From the Vice-Chancellor
Last month, the University conducted its annual off-shore graduation ceremonies which really are among the most enjoyable functions I attend in the course of the year. They are a unique time to celebrate old and new friendships alike, and to share in a defining moment for our graduates, their families and their friends.
Across four ceremonies held in Singapore, Kuala Lumpur and Hong Kong, I was once again struck by the importance of our work as an international educator, and the contribution foreign students make to our University, both here and abroad. On the cusp of new careers, these graduates are now equipped with skills to make their mark on the world. Along the way, they will carry the University's name with them. I feel sure that their international experience will stand them in good stead, and their future employers will reap the benefits of a more rounded education.
The international experience is a rich and rewarding one, and not just for those who leave their shores to live and study in Adelaide. In reciprocal fashion, the University is intent on sending our students to high quality universities overseas for part of their studies.
Being exposed to other cultures, schools of thought and different perspectives offers enormous gains for both students and prospective employers and helps the University cement ties with tertiary providers in other countries.
While in Asia for the offshore graduations, I signed an agreement with the prestigious Tsinghua University in Beijing to establish twinning programs in commerce, economics and finance. We will have a modest presence on-site at Tsinghua from 2007 onwards, and the local authorities are clearly enthusiastic about growing the relationship.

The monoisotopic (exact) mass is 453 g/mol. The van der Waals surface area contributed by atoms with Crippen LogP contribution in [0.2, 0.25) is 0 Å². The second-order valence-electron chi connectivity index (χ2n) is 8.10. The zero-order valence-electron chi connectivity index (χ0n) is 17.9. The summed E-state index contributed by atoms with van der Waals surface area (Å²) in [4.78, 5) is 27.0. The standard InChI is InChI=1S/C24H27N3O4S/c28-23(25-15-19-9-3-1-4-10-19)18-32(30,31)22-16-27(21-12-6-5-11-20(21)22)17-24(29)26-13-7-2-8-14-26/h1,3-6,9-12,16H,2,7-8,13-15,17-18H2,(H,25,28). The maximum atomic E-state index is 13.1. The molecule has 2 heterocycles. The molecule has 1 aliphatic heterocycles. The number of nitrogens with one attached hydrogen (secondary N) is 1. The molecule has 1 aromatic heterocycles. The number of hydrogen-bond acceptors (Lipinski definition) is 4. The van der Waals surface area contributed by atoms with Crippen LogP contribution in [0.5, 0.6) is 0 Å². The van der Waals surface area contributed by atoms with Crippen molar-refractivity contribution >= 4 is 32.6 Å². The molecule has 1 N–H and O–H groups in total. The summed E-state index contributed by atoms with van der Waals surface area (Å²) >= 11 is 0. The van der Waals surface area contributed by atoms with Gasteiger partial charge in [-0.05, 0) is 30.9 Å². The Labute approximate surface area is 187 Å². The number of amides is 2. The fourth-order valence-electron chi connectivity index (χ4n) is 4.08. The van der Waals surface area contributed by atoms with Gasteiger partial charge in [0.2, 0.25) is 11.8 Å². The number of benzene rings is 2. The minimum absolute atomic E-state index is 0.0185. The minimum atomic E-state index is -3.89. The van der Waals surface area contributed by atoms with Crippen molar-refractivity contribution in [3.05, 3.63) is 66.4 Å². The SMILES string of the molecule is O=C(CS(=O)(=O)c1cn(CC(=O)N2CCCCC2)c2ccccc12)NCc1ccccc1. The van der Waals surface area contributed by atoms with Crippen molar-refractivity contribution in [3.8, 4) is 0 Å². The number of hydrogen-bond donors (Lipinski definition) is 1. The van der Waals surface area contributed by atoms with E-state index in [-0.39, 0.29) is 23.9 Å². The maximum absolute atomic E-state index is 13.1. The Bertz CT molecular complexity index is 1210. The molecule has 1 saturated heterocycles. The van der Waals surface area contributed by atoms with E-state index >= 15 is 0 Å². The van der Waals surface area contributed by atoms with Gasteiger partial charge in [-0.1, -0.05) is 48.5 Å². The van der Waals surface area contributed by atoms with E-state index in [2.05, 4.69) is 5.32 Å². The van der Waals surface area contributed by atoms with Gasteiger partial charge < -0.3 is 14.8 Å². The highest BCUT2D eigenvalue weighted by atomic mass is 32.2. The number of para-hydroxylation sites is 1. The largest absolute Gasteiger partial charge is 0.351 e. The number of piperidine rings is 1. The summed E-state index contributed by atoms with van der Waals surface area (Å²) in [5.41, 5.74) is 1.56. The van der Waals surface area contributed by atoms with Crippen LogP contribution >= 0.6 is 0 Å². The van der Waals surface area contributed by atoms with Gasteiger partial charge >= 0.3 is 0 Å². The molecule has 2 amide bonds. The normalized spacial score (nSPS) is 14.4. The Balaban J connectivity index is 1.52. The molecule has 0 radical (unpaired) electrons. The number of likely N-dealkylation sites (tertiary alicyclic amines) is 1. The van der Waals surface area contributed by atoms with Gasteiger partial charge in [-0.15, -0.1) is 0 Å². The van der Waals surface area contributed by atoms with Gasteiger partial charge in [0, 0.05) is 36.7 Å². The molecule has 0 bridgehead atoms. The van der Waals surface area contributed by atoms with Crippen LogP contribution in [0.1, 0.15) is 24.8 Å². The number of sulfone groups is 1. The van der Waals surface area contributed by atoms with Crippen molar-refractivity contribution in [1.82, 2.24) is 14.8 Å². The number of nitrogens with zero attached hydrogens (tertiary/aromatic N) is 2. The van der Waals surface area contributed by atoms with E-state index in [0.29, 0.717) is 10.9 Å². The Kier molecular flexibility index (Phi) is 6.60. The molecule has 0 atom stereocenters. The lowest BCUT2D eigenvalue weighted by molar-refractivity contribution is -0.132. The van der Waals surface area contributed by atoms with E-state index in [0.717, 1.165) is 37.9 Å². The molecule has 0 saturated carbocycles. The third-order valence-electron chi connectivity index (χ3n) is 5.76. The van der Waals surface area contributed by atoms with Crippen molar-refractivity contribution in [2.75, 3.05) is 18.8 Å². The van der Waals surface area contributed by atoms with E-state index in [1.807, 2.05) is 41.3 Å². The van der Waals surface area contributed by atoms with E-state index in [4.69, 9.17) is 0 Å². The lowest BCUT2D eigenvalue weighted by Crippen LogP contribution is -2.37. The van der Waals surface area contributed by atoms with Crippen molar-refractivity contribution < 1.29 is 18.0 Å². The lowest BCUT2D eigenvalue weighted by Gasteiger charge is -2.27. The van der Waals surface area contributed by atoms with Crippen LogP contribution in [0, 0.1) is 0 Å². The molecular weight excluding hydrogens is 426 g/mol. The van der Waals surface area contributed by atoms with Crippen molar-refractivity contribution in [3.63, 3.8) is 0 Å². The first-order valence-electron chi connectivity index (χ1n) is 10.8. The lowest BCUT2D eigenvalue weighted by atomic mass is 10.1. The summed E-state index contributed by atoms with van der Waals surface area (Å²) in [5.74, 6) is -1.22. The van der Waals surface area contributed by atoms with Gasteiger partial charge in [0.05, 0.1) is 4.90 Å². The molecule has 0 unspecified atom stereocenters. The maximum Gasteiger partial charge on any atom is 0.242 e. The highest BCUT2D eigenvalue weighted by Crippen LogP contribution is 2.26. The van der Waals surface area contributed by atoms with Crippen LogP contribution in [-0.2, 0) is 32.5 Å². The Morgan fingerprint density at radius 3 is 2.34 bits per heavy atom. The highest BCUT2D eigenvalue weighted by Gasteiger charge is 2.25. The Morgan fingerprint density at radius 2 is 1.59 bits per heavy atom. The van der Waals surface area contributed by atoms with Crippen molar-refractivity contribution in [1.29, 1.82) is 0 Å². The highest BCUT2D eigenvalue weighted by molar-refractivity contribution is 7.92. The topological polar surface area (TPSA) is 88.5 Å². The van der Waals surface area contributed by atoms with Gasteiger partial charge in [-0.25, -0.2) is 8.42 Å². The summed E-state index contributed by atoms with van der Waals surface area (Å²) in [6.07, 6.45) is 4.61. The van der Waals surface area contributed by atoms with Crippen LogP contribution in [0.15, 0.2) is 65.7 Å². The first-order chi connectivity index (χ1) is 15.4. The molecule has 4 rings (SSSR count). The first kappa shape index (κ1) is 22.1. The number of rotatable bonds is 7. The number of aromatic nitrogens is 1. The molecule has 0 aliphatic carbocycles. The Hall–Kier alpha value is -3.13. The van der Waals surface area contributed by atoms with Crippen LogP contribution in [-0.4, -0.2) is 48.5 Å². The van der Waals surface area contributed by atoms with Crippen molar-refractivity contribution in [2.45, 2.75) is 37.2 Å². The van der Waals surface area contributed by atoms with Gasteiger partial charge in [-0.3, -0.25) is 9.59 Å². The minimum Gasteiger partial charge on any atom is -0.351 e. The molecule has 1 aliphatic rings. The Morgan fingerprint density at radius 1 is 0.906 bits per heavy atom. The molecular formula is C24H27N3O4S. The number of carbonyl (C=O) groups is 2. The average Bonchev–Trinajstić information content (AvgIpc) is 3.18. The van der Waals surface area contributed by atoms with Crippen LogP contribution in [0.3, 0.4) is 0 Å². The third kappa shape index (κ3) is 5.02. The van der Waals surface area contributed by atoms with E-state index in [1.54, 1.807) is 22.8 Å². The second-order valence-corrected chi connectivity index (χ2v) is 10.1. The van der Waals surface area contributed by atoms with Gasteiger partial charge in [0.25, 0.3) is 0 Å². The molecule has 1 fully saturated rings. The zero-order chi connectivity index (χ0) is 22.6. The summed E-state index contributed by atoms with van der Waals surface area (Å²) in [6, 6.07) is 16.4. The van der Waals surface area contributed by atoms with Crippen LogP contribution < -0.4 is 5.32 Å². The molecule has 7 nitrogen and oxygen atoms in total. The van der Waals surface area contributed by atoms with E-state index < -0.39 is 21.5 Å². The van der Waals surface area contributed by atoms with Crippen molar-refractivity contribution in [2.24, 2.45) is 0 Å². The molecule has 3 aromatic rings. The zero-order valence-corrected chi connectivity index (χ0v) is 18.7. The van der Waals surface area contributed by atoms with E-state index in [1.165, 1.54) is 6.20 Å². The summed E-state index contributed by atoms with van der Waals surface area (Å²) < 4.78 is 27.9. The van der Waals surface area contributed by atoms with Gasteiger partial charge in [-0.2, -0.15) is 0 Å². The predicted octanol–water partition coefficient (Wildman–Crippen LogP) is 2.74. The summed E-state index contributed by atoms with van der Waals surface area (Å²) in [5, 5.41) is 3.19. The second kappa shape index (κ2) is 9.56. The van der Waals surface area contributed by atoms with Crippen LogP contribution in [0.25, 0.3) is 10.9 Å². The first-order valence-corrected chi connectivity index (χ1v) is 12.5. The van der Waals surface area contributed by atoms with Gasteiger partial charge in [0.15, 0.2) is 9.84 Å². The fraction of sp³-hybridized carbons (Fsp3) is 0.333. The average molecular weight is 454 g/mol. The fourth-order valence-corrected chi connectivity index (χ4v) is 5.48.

The pace and scale of change in China is nothing short of incredible. The economy is growing at an amazing rate, and as much as anywhere else, research of the highest quality, much of it conducted in the leading research universities, is regarded as fundamental to economic health. Tsinghua is the first ranked university in China, and we have a remarkable opportunity to participate in a `world's best' field of on-site collaborators. We have been asked to signal our interest in participating by the end of the year: it's going to be a busy time.
The University has also signed a Memorandum of Understanding with the State Government in Kuching to develop research programs in areas of joint interest including agriculture, biotechnology, aquaculture, environmental biology, functional genomics, soil science and water resource management.
While in Singapore, I attended a local Alumni Chapter function at which the Chancellor launched a commemorative book documenting the history and achievements of many high profile Singaporean identities who have studied at the University of Adelaide.
The book, The Southern Light - Enlightening and Enriching, records the collective accomplishments of the Singaporean alumni, covering a 60-year period and includes excerpts from some highly distinguished citizens who are recognised internationally in their fields.
Internationalisation is here to stay. Australia's involvement in international education, both as a major exporter, and in the encouragement of Australians to learn about other countries and have experience abroad, is enriching society as a whole, the institutions that underpin this huge enterprise, and the hundreds of thousands of people who make them up. To ensure the experience of internationalisation is as good as it can possibly be is an ongoing process, but it is one in which we must succeed. After all, our students and graduates are our greatest accomplishment - and our best ambassadors.
PROFESSOR JAMES A. McWHA
Vice-Chancellor and President